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The Campaign for Virginia

by Clyde L. Borg

She always said "silver" when she wanted to say the word, "civil."  Her name was Virginia, a pretty Irish girl, who I avidly pursued in Manhattan's Greenwich Village during the mid-'50s. I had seen her around the neighborhood and being an 18-year-old male, I was attracted to her. One late October night, I was walking with a friend when I saw her approaching with her girlfriend. Suddenly, I stepped forward and brashly stopped them on the corner of Bank and Hudson streets and started a conversation. My friend was amazed at my boldness, and he and her friend said nothing as I spoke with Virginia for the first time.

My campaign for Virginia had begun. Now anytime I saw her I could converse with her. After several meetings, I finally asked her for a date. I took her to the Loewe's Sheridan, a neighborhood movie house, and for an ice cream soda at a little coffee shop along Greenwich Avenue. When I brought her home we kissed goodnight in the vestibule of her apartment building. I can still visualize our first kiss, her standing there in a pink coat as I drew her toward me. Our lips met and remained so for a long time. When we withdrew from each other I could hardly say goodnight; I had completely lost my breath. As I walked home I experienced a huge emptiness in the pit of my stomach. The feeling remained throughout the night, and every time I thought of her after that, some of that extraordinary sensation returned.

We dated only on weekends, and I longed for the arrival of Saturday night when I would see her once more. Her dark brown naturally curly hair, blue eyes and freckled face were always on my mind. I wanted to be with her all the time, and when I asked her to be my girl, and she accepted, my wish was granted. We were going steady, and we could only date each other.

I saw her or spoke to her nearly every single day from 1955 through 1957 covering the two-and-one-half years that we were together. Our dates consisted mostly of long walks, going for pizza or ice cream, talking on her front stoop for hours, or going to movies that we did not see much of because we were too busy making out in the theater balcony. There was not much privacy in her apartment because it consisted of only four roach-infested rooms that she shared with her parents, sister and four brothers. Her father was involved in the numbers racket and the apartment was off limits every afternoon when he was busy counting betting slips. He had two legitimate jobs that enabled him to support his family and his gambling habit.

Virginia's mother did not work; she remained at home, and managed the household. Her particular addiction was betting on the numbers that she invariably always hit around Christmas time. Virginia and I had started a joint bank account, and her mother forced her to relinquish her share to purchase herself new dentures. Her father would rent a cheap bungalow at Midland Beach in Staten Island for the summer, and there her mother continued to cook and feed her own family as well as many visiting relatives. Virginia's mother was always tired, and it was reflected in her haggard appearance.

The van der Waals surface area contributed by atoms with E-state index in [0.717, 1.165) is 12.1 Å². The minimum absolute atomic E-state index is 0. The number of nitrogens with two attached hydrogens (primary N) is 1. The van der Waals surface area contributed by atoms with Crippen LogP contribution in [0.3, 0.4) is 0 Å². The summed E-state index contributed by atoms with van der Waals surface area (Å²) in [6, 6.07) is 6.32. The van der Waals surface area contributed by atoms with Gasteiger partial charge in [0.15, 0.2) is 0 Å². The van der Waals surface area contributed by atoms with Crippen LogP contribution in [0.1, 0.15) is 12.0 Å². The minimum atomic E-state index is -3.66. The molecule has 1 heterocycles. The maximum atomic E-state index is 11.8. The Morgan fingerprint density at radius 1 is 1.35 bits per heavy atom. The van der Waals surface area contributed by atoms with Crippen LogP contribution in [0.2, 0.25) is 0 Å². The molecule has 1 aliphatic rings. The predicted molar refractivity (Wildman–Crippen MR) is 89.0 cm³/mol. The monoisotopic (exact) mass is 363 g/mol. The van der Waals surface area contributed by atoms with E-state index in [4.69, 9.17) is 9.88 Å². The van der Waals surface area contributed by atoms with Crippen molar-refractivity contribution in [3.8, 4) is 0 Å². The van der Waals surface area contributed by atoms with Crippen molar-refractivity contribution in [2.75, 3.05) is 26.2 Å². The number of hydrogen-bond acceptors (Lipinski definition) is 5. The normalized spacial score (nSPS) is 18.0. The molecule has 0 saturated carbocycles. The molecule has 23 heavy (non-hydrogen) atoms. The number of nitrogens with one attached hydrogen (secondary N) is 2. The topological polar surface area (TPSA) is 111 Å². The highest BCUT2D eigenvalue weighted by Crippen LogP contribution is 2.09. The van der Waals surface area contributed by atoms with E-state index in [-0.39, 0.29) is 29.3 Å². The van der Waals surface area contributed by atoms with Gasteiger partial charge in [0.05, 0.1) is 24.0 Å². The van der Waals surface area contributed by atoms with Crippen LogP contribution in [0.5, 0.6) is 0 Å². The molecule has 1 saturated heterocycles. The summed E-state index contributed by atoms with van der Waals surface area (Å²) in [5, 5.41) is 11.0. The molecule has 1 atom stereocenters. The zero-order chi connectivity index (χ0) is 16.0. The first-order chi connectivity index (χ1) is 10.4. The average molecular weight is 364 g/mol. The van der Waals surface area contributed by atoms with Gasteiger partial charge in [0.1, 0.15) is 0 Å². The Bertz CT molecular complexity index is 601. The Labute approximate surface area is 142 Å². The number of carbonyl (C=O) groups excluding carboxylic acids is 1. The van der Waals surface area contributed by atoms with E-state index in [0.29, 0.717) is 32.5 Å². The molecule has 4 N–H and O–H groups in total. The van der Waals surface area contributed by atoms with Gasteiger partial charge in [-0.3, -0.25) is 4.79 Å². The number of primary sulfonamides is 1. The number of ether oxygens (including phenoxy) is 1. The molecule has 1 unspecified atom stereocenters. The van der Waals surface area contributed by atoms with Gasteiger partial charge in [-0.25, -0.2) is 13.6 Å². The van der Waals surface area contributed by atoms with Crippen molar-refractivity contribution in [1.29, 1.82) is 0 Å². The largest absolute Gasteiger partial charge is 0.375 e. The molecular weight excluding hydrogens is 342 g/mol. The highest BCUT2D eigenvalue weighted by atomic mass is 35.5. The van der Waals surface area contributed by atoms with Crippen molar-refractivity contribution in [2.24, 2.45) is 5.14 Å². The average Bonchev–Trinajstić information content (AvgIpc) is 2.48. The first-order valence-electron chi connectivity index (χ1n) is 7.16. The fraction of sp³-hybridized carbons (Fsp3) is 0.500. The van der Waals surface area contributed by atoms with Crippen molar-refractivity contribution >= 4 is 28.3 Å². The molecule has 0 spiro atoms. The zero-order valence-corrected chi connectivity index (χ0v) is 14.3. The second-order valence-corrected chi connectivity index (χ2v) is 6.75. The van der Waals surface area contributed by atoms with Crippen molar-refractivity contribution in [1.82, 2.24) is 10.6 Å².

I was a college student during my romance with Virginia, and I had aspirations for a career in law. She had graduated from a two-year commercial high school and worked as a typist clerk in a metal company in the Village. Virginia longed to get married and escape from her unpleasant and depressing family situation. Marriage was not in my immediate plans at that time; I planned to attend law school after graduation from college.

My initial attraction to her, I eventually realized, was physical and when that urge dissipated I found that we had nothing else in common. She was averse to leaving the neighborhood, content to stay where she was without any aspirations for advancement.

Her favorite expression was, "If I smiled my face would crack." It was her usual response to my efforts to make up with her after one of our frequent arguments. Virginia had become extremely possessive, jealous, and unreasonable, and I realized there was no future in our relationship. Some of our disagreements lasted for days, but we would always make up, until I finally decided to end it. Her foolish refusal to attend my close friend's wedding with me at the last minute caused me to break off the relationship permanently.

The campaign for Virginia's affection was a kind of Pyrrhic victory. I saw her, I pursued her, and I won her, but in the end, I did not find true love. She was destroying me with her behavior, and I discovered that Virginia not only could not pronounce the word, civil, but she also did not understand the meaning of it. But in retrospect and in all fairness I have to realize that we were both just teenagers when we met.



Clyde L. Borg served as a high school social studies and English teacher for 38 years. Retired, he works part time in adult education and as mentor for new secondary teachers. He has been writing nonfiction and poetry since 1998. Some of his work has appeared in Cause and Effect magazine, The Verse Marauder, Fate magazine, History magazine and Skipping Stones magazine. He resides with his family in Fords, New Jersey.

Articles in this Issue

Twice The River Flows, by Clara Paulino
Fog, by Kyle Boelte
The Porn that Got Away, by Christopher J. Miles
WidowNet, by Heili Simons
The Trick Is to Start Slowly, by Nick Kolakowski
Unattainable Love, by Katy Hershberger
The Campaign for Virginia, by Clyde L. Borg
Losing Her, by Sharon M. Knapp
You, by Rachel Kramer Bussel
From the Editors